Mr Blandings Builds His Dream House Review

Mr Blandings Builds His Dream House
Disillusioned with the daily grind in Manhattan, Jim and Muriel Blandings decide to build a model home in the Connecticut countryside. However, its construction lurches from one crisis to another.

by David Parkinson |
Published on
Release Date:

04 Jun 1948

Running Time:

94 minutes



Original Title:

Mr Blandings Builds His Dream House

The United States had experienced housing crises both during the Second World War and its immediate aftermath. Thus, with countless Americans moving out of the inner cities and into the suburbs, Eric Hodgins's satirical novel had struck a chord with the harassed, but upwardly mobile populace. So, RKO couldn't really fail with this adaptation, especially after David O. Selznick persuaded Cary Grant and Myrna Loy to reunite for the third time, following Wings In The Dark and The Bachelor And The Bobby-Soxer.

    Yet, for all its polish, time has not been kind to this genial box-office hit. The repetition of its domestic travails in endless sitcoms makes the humour seem flatly familiar, while Grant and Loy's byplay with black maid Gussie (Louise Beavers) and the mostly immigrant tradesmen now seems complacently patronising.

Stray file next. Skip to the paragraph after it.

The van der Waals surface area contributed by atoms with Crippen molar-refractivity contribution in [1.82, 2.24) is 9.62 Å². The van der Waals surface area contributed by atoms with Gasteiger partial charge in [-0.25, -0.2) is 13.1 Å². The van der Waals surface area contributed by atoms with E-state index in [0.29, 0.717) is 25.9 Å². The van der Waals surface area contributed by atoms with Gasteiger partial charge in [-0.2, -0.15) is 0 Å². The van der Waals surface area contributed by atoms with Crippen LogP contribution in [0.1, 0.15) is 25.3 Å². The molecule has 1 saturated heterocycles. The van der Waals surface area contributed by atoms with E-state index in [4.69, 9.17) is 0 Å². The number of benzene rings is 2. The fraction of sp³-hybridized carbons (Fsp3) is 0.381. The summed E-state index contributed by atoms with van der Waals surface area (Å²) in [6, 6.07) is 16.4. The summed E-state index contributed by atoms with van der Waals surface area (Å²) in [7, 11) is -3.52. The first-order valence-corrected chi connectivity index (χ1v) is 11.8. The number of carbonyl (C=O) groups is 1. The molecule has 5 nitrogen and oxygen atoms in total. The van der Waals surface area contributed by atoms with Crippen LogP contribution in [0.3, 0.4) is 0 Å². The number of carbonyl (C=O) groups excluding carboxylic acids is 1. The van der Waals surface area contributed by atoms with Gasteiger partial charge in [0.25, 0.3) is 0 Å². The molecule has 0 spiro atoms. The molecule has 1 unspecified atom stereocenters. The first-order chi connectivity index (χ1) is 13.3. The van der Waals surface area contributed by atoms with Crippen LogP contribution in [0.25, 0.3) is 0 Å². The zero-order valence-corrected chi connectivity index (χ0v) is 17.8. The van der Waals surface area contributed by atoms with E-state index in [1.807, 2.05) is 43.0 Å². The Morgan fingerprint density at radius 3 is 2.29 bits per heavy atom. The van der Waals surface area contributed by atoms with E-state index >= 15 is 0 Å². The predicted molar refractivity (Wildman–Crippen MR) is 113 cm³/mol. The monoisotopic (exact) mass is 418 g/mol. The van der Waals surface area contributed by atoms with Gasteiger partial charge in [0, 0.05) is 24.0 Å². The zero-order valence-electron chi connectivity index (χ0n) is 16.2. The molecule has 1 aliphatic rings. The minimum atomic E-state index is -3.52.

The performances are, nevertheless, wholly engaging. Trading on her image as the perfect housewife, Loy revels in the opportunity to chide Grant and her baffling discussion of the colour scheme is delightful. But, while she prevents him from stealing every scene, her role was very much subordinated to Grant's fraught family man. Melvyn Douglas, however, was less willing to play second banana and he refused to co-star unless writer-producers Norman Panama and Melvin Frank made lawyer Bill Cole a touch more cynical and cheekier in his flirtings with Loy.

    Selznick hoped to persuade Grant and Loy to form a comic partnership that could rival Spencer Tracy and Katharine Hepburn. But Loy, who had just made the last of her Thin Man mysteries with William Powell, was reluctant to become part of another team and, so, when the film transferred to radio in 1949, Grant had to co-star with then-wife Betsy Drake, who had an occasional hand in the scripts.

     Richard Benjamin attempted to update the story to the yuppie era in The Money Pit. But, despite Tom Hanks's best efforts, the results were decidedly mediocre.

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